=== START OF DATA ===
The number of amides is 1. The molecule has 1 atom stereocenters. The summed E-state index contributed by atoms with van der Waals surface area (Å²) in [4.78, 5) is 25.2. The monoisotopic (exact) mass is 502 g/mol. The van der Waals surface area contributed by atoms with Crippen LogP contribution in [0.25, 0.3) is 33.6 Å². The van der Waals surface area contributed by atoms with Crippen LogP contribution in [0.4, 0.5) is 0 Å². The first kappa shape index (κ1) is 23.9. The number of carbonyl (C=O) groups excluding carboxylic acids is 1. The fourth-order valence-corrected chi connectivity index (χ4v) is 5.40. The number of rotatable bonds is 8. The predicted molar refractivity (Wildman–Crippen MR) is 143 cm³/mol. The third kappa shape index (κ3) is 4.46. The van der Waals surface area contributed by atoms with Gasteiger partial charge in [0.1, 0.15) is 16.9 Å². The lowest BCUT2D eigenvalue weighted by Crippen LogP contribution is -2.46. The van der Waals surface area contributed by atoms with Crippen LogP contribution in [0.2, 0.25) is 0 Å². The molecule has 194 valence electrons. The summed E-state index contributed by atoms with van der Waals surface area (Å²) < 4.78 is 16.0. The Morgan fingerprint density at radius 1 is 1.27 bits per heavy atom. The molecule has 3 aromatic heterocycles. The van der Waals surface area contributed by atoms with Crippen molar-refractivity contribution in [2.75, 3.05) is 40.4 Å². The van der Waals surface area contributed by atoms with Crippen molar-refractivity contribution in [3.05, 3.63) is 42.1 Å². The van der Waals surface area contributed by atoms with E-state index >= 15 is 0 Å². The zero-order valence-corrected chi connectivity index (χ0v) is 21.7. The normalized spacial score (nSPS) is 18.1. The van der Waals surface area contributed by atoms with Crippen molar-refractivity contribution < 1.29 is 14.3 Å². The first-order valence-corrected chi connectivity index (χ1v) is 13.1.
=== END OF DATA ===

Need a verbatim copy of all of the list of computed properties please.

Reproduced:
The number of amides is 1. The molecule has 1 atom stereocenters. The summed E-state index contributed by atoms with van der Waals surface area (Å²) in [4.78, 5) is 25.2. The monoisotopic (exact) mass is 502 g/mol. The van der Waals surface area contributed by atoms with Crippen LogP contribution in [0.25, 0.3) is 33.6 Å². The van der Waals surface area contributed by atoms with Crippen LogP contribution in [0.4, 0.5) is 0 Å². The first kappa shape index (κ1) is 23.9. The number of carbonyl (C=O) groups excluding carboxylic acids is 1. The fourth-order valence-corrected chi connectivity index (χ4v) is 5.40. The number of rotatable bonds is 8. The predicted molar refractivity (Wildman–Crippen MR) is 143 cm³/mol. The third kappa shape index (κ3) is 4.46. The van der Waals surface area contributed by atoms with Gasteiger partial charge in [0.1, 0.15) is 16.9 Å². The lowest BCUT2D eigenvalue weighted by Crippen LogP contribution is -2.46. The van der Waals surface area contributed by atoms with Crippen LogP contribution in [0.2, 0.25) is 0 Å². The molecule has 194 valence electrons. The summed E-state index contributed by atoms with van der Waals surface area (Å²) < 4.78 is 16.0. The Morgan fingerprint density at radius 1 is 1.27 bits per heavy atom. The molecule has 3 aromatic heterocycles. The van der Waals surface area contributed by atoms with Crippen molar-refractivity contribution in [2.75, 3.05) is 40.4 Å². The van der Waals surface area contributed by atoms with Crippen molar-refractivity contribution in [3.05, 3.63) is 42.1 Å². The van der Waals surface area contributed by atoms with E-state index >= 15 is 0 Å². The zero-order valence-corrected chi connectivity index (χ0v) is 21.7. The normalized spacial score (nSPS) is 18.1. The van der Waals surface area contributed by atoms with Crippen molar-refractivity contribution < 1.29 is 14.3 Å². The first-order valence-corrected chi connectivity index (χ1v) is 13.1.